I received my BA in Biology from Buffalo State College. I also hold an MS in Radiological Hygiene, from the University of North Carolina, Chapel Hill.
Where do you work?
I started my professional career as a Nuclear Medicine Technologist, working in hospitals in Canton, Ohio and Buffalo, New York. After receiving my graduate degree from UNC in 1986, I took a health physicist position at Princeton Plasma Physics Lab (PPPL) in Princeton, NJ, where the focus was fusion reactor research. In 1991, I joined the Eastman Kodak Company in Rochester, NY, and became their Radiation and Laser Safety Officer.
My current position is Regional Practice Manager at Upstate Medical Physics in Victor, NY, where I’ve been employed since 2006. Although our focus is primarily diagnostic imaging physics, we also consult on health physics and non-ionizing radiation projects, including laser safety.
Becoming an LSO and CLSO
How did you become the LSO at your facility?
I suspect quite a few LSOs had a start similar to mine. After the person serving as LSO at PPPL left for another position, my boss walked into my office and said, “I have a new project for you!” And everyone knows you do what the boss says. We had about 150 Class 3b and 4 lasers on the inventory. I knew next to nothing about lasers or laser safety, so I attended LSO courses at Rockwell and LIA. Classwork is absolutely essential and provides a decent foundation, but is not nearly enough on its own. Fortunately, I had patient laser users who helped the green LSO who asked many questions.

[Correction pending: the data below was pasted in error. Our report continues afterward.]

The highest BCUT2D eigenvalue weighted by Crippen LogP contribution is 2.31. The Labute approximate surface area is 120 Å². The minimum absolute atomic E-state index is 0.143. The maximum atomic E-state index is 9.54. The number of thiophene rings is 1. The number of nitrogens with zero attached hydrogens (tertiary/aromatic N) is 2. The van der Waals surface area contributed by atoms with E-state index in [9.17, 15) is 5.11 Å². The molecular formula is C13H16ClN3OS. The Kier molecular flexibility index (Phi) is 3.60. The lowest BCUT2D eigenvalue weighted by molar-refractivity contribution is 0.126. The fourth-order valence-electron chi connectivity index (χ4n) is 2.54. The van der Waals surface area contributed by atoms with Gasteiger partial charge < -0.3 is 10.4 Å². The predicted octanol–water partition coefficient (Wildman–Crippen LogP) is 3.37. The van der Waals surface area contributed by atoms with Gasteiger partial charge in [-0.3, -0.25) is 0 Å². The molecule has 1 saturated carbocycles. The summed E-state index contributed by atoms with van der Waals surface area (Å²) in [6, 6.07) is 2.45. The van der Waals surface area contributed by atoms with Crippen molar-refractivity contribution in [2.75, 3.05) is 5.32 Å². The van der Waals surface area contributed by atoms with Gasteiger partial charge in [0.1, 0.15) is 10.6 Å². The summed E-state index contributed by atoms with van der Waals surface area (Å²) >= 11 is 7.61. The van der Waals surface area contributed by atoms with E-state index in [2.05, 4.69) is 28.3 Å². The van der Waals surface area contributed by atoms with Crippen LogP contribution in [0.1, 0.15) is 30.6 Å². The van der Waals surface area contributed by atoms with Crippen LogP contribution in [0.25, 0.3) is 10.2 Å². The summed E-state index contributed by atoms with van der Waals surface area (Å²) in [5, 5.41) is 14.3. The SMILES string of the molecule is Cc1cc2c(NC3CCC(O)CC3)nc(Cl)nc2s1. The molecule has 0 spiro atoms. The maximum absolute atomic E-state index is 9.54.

While at Eastman Kodak, the LSO duties became available, and I pursued it. I had really enjoyed this part of my job while at PPPL, and wanted to continue to expand my skills. We had about 600 Class 3b and 4 lasers, used primarily in R&D, in products we sold, and in the manufacturing process. It was not dull! Projects included a laser projection system for showing movies in a theatre setting, a laser system deployed in low-altitude planes for detection of natural gas leaks in pipelines, and others.
How has becoming certified helped/benefited you in your career?
At least two things come to mind; networking and credibility. One of the methods to maintain certification is attendance at professional meetings, like the International Laser Safety Conferences and the summertime LSO Workshops organized by Ken Barat. Since the laser safety community is relatively small, I have been very fortunate over the years to have met some of the laser “Wise Men”, such as Tim Hitchcock, Ken Barat, and Dave Sliney while attending these meetings. Tim in particular has helped me out with some head-scratchers. I’ve also met other CLSOs while serving on various committees.
Also, when someone sees CLSO or CMLSO after your name, I think it provides them with an increased sense of credibility, and like any certification, shows thatyou have the skill, knowledge and desire to go the extra step.